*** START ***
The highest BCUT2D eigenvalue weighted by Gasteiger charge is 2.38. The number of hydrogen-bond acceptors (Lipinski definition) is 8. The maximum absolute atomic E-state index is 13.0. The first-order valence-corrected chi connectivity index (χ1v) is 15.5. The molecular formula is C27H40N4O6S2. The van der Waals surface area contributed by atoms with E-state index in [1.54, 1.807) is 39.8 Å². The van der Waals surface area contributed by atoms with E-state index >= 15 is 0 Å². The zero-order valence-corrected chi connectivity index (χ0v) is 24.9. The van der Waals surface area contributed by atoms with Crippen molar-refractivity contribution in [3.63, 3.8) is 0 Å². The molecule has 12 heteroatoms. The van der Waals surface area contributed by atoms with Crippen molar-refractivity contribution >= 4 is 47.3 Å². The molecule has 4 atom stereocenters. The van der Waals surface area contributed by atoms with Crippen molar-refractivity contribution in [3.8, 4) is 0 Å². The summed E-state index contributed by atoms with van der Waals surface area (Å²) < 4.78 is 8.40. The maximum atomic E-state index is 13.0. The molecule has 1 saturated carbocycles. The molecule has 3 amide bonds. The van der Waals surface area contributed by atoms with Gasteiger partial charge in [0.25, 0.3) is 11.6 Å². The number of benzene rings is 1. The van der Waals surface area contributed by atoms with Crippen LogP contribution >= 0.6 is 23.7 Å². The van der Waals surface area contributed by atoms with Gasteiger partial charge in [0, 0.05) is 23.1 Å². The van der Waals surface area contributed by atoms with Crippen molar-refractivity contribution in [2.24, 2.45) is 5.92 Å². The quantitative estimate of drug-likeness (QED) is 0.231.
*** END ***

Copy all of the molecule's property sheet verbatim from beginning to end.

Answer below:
The highest BCUT2D eigenvalue weighted by Gasteiger charge is 2.38. The number of hydrogen-bond acceptors (Lipinski definition) is 8. The maximum absolute atomic E-state index is 13.0. The first-order valence-corrected chi connectivity index (χ1v) is 15.5. The molecular formula is C27H40N4O6S2. The van der Waals surface area contributed by atoms with E-state index in [1.54, 1.807) is 39.8 Å². The van der Waals surface area contributed by atoms with E-state index >= 15 is 0 Å². The zero-order valence-corrected chi connectivity index (χ0v) is 24.9. The van der Waals surface area contributed by atoms with Crippen molar-refractivity contribution in [3.63, 3.8) is 0 Å². The molecule has 12 heteroatoms. The van der Waals surface area contributed by atoms with Crippen molar-refractivity contribution >= 4 is 47.3 Å². The molecule has 4 atom stereocenters. The van der Waals surface area contributed by atoms with Crippen molar-refractivity contribution in [3.8, 4) is 0 Å². The summed E-state index contributed by atoms with van der Waals surface area (Å²) < 4.78 is 8.40. The maximum atomic E-state index is 13.0. The molecule has 1 saturated carbocycles. The molecule has 3 amide bonds. The van der Waals surface area contributed by atoms with Gasteiger partial charge in [0.25, 0.3) is 11.6 Å². The number of benzene rings is 1. The van der Waals surface area contributed by atoms with Crippen LogP contribution >= 0.6 is 23.7 Å². The van der Waals surface area contributed by atoms with Gasteiger partial charge in [0, 0.05) is 23.1 Å². The van der Waals surface area contributed by atoms with Crippen molar-refractivity contribution in [2.24, 2.45) is 5.92 Å². The quantitative estimate of drug-likeness (QED) is 0.231.